Resistance Bands Tension Calculations
Updated: Jun 3, 2020
One common question that we receive at Bodylastics USA Inc. is "how much resistance is the band generating for certain exercises?"
In other words, if you are standing on a 19 lbs. band with a handle in each hand how much will each arm be feeling/working against?
The easy explanation is that a resistance band will generate the rated amount of tension as you stretch each single band from an anchor point.
So in the example from above, each arm will be curling against 19 lbs. of tension.
Wait! it can't be a steady 19 lbs. throughout the range of motion, right? Don't Resistance Bands Create Variable Progressive Resistance?
Yes. True! Since it's a Resistance Band, the resistance will not be a consistent 19 lbs. throughout the range of motion. It will progress as you contract and shorten each muscle for each exercise. Remember, the tension that the bands generate naturally increases as they are elongated/stretched. So, for the Arm Curl, the amount of tension may only be at 4 lbs. at the start of the exercise, and then increase to 28 lbs. as you curl your arm. This may seem significant, but it isn't. The variance in the band resistance doesn't erase the fact that you must choose enough resistance to challenge your muscles and force them to struggle. If your muscle struggles in every set, it will be forced to change.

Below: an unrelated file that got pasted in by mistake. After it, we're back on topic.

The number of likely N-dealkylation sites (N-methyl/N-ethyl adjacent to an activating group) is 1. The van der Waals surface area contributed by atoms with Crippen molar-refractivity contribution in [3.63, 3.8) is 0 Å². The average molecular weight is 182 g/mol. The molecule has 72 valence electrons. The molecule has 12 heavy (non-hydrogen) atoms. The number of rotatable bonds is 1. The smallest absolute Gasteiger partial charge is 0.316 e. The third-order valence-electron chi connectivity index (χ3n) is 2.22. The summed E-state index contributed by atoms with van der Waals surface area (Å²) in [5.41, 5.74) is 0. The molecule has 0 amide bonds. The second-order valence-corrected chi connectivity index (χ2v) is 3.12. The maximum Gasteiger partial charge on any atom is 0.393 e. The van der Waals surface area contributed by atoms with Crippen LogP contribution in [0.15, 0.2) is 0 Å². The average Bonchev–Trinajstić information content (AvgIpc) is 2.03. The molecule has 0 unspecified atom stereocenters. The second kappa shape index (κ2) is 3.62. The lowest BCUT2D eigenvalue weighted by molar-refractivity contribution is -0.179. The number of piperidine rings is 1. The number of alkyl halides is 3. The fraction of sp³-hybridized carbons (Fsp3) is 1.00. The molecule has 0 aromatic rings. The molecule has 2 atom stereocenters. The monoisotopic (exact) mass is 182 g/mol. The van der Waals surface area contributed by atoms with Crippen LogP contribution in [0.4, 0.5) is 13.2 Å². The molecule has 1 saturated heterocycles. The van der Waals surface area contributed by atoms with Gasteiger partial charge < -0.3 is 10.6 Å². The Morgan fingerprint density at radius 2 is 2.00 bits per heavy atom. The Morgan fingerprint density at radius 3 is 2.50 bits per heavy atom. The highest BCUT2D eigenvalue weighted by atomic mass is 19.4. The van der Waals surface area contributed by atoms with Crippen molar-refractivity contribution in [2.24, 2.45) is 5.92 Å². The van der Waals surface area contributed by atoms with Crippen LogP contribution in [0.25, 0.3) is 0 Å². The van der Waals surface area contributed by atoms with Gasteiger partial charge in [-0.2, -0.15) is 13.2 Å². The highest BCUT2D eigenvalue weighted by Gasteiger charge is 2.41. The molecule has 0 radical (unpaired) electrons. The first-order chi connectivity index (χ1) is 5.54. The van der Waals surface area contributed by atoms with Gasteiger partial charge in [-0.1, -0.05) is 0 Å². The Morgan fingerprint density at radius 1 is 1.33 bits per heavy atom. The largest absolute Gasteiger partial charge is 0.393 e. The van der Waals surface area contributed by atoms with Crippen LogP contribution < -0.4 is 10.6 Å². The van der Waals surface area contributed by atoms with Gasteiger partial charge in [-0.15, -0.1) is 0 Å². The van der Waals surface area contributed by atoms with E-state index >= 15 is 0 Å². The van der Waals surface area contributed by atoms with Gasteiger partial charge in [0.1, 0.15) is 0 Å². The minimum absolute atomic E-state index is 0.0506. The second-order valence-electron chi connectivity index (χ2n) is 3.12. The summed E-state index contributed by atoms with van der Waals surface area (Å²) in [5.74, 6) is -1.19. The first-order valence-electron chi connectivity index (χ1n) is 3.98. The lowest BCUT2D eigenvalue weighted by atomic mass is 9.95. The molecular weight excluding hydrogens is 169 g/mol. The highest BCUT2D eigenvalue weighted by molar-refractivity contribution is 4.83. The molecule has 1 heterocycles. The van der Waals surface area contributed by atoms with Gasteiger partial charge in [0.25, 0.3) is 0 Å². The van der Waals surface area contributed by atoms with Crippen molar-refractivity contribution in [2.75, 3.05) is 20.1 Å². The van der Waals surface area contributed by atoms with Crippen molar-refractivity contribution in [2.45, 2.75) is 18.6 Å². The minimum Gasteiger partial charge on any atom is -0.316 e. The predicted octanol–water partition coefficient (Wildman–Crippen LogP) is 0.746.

Tension With Multiple Bands
In the case that you have "Stacked" your bands (see the picture above) you simply need to add up the tension rating for each band from the anchor point (in this case your foot). For example if you are standing on a combination of an 3, 5 and 8 lbs. band, you will working against 16 lbs. of tension, since you add the resistance rating for each single band.
Double The Resistance For A Single Band
This also means that for certain exercises, you can double the resistance and the rating of a single band by anchoring it and clipping both ends onto a handle or ankle strap. In this case there will be 2 single strands of the band from the anchor point.